Long viewed by developers as a wasted areas to be dredged or filled, mangrove swamps and lagoons are an essential component to the food chain and to human life. Many of the juvenile fish and other sea creatures who feed on coral and algae live in the shelter of mangrove roots.
Mangrove root systems also filter storm water runoff, allowing sediment and other pollutants to be removed before entering open water. The sediment can otherwise cover and kill coral reef colonies. The run-off can be high in organic material, such as leaves from the forests. The decaying trapped organics provides nutrients for the various life forms in the mangrove swamps.
Mangrove areas also protect shorelines from erosion by waves and storms.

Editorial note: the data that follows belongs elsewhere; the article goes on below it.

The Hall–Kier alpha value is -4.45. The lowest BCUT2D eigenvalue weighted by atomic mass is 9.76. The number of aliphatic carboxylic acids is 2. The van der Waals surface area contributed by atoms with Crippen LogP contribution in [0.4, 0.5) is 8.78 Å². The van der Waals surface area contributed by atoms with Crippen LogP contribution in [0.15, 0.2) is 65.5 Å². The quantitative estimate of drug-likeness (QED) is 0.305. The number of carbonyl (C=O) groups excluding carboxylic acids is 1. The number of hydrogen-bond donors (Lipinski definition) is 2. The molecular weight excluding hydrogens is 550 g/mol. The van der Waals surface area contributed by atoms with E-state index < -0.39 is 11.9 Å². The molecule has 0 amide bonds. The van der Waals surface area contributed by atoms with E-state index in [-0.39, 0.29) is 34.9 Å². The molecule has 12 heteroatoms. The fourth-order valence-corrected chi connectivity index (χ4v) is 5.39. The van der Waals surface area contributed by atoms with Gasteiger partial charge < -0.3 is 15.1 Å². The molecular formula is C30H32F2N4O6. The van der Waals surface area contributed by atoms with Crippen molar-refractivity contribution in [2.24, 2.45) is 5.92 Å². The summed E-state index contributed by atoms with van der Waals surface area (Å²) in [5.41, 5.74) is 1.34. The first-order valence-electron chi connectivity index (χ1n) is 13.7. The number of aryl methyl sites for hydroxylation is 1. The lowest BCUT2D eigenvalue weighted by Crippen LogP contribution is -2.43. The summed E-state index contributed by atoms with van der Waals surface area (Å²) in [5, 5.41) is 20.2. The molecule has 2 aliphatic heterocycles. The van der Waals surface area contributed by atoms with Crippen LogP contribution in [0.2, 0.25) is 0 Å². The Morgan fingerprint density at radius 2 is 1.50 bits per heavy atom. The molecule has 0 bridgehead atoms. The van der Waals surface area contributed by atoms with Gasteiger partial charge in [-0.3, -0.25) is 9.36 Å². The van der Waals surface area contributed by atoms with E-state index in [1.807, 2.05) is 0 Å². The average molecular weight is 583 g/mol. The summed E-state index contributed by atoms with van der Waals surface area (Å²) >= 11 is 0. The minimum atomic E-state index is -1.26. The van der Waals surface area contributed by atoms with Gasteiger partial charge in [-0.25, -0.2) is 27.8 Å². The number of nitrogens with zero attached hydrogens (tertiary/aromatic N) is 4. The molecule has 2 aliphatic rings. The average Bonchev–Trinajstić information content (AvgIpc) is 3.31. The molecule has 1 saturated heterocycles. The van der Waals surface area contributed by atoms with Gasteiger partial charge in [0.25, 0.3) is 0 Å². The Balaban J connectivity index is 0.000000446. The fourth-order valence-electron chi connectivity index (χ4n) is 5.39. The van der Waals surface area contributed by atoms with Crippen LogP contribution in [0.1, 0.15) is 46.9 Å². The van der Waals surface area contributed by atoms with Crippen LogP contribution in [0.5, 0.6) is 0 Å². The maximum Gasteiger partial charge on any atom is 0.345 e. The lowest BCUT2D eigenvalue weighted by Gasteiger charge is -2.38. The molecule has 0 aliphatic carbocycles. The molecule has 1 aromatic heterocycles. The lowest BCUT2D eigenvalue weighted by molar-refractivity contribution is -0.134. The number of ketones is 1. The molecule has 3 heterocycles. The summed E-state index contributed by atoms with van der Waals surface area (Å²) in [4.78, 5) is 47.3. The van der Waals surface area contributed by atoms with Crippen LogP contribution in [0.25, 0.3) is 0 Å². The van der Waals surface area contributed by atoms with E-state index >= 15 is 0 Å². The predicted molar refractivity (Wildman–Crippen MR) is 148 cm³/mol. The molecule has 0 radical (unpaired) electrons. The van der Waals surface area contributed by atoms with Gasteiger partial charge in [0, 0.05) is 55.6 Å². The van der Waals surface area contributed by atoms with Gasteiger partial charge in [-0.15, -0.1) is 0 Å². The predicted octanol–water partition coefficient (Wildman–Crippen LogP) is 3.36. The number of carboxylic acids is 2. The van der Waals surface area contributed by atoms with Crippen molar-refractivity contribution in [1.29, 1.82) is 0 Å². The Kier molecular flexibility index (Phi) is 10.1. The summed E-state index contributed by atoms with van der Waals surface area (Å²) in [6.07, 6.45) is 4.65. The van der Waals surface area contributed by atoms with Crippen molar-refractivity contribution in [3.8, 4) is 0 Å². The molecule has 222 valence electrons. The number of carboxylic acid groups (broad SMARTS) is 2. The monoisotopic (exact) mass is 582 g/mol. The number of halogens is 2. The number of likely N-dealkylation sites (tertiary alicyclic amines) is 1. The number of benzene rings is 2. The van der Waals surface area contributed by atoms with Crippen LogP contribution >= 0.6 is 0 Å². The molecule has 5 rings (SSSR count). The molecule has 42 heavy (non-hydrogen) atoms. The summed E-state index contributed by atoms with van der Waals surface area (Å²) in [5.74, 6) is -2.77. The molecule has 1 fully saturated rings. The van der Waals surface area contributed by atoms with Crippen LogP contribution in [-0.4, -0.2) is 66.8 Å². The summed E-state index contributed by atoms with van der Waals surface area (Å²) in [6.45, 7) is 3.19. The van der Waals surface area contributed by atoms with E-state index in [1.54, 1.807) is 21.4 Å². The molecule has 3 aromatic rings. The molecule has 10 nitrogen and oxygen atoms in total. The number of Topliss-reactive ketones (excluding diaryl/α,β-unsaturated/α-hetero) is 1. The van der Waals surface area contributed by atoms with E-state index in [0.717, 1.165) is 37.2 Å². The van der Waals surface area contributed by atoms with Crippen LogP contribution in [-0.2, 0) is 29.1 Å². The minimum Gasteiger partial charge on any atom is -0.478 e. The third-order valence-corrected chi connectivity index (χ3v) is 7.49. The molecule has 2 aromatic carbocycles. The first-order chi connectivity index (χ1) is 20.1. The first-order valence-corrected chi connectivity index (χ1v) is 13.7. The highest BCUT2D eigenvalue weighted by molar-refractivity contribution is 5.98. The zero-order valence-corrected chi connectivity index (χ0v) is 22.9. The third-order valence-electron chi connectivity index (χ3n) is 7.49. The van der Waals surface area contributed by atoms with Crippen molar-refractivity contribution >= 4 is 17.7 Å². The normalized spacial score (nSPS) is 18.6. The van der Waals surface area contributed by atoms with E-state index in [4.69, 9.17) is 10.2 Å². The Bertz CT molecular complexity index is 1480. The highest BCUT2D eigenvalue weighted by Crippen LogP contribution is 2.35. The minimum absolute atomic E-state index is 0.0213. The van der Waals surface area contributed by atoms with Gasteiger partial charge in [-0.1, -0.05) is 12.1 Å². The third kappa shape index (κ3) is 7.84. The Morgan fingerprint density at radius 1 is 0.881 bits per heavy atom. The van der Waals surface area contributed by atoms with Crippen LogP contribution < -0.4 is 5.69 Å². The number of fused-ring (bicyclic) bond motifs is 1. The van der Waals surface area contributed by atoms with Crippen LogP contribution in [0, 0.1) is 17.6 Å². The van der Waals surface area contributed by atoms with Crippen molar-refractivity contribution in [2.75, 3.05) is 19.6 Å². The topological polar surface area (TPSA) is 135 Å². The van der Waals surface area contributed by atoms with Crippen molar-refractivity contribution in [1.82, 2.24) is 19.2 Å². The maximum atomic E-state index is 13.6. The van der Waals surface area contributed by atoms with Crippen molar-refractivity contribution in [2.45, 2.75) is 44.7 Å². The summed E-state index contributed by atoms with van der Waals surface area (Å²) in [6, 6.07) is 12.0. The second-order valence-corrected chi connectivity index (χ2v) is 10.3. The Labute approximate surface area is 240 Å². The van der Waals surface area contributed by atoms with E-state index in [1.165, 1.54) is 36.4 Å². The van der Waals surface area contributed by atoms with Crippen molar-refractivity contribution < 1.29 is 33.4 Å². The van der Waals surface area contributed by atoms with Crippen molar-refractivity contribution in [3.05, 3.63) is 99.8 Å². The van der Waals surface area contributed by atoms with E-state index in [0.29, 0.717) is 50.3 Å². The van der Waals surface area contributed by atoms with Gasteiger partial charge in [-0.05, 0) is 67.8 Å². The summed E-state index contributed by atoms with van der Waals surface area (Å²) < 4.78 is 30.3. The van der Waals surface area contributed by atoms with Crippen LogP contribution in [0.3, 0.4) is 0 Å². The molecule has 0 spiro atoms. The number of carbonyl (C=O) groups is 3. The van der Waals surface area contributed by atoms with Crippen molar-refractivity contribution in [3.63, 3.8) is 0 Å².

Many species of birds live in and around mangroves to feed on the insects breeding in the shallow waters or the small creatures living in the water or sediment.
The Red Mangrove species can be found growing in the clear water along shorelines, first in from the ocean. These are the mangroves that have ‘prop’ roots. Black Mangroves grow slightly further inland, in the shallow muddy areas of lagoons and salt ponds. These mangroves are noted for their ‘snorkel’ roots, which stick up out of the mud to collect oxygen. White Mangroves are found further inland, in saline ground where it is only slightly muddy. Buttonwood is a mangrove found last in succession inland, on drier saline soil.